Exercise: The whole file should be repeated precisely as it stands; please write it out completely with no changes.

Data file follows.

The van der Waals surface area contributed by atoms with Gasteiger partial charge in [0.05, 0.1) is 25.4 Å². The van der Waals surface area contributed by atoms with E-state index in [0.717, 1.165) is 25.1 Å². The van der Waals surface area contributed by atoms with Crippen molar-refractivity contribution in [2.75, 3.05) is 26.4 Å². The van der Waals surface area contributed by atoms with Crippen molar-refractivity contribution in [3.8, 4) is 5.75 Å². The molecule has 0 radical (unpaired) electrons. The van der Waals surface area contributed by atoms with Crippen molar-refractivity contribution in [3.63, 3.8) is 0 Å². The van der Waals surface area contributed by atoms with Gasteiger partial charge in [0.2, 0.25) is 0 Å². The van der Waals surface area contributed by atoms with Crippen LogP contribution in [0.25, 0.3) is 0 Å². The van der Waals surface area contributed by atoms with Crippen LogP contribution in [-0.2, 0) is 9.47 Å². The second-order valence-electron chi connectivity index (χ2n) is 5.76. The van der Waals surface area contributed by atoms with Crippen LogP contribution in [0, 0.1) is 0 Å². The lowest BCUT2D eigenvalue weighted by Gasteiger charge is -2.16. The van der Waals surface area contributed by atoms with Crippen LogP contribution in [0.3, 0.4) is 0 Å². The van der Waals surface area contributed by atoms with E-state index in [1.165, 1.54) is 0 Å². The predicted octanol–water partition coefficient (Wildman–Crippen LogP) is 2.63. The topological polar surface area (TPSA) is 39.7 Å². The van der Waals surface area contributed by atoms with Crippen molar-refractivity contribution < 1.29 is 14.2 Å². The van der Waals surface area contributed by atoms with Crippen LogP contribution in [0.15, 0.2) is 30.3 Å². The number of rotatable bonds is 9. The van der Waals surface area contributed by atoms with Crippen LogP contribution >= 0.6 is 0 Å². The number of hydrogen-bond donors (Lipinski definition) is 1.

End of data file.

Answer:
The van der Waals surface area contributed by atoms with Gasteiger partial charge in [0.05, 0.1) is 25.4 Å². The van der Waals surface area contributed by atoms with E-state index in [0.717, 1.165) is 25.1 Å². The van der Waals surface area contributed by atoms with Crippen molar-refractivity contribution in [2.75, 3.05) is 26.4 Å². The van der Waals surface area contributed by atoms with Crippen molar-refractivity contribution in [3.8, 4) is 5.75 Å². The molecule has 0 radical (unpaired) electrons. The van der Waals surface area contributed by atoms with Crippen molar-refractivity contribution in [3.63, 3.8) is 0 Å². The van der Waals surface area contributed by atoms with Gasteiger partial charge in [0.2, 0.25) is 0 Å². The van der Waals surface area contributed by atoms with Crippen LogP contribution in [0.25, 0.3) is 0 Å². The van der Waals surface area contributed by atoms with Crippen LogP contribution in [-0.2, 0) is 9.47 Å². The second-order valence-electron chi connectivity index (χ2n) is 5.76. The van der Waals surface area contributed by atoms with Crippen LogP contribution in [0, 0.1) is 0 Å². The lowest BCUT2D eigenvalue weighted by Gasteiger charge is -2.16. The van der Waals surface area contributed by atoms with Crippen LogP contribution in [0.3, 0.4) is 0 Å². The van der Waals surface area contributed by atoms with E-state index in [1.165, 1.54) is 0 Å². The predicted octanol–water partition coefficient (Wildman–Crippen LogP) is 2.63. The topological polar surface area (TPSA) is 39.7 Å². The van der Waals surface area contributed by atoms with Crippen molar-refractivity contribution < 1.29 is 14.2 Å². The van der Waals surface area contributed by atoms with Crippen LogP contribution in [0.15, 0.2) is 30.3 Å². The number of rotatable bonds is 9. The van der Waals surface area contributed by atoms with Crippen LogP contribution >= 0.6 is 0 Å². The number of hydrogen-bond donors (Lipinski definition) is 1.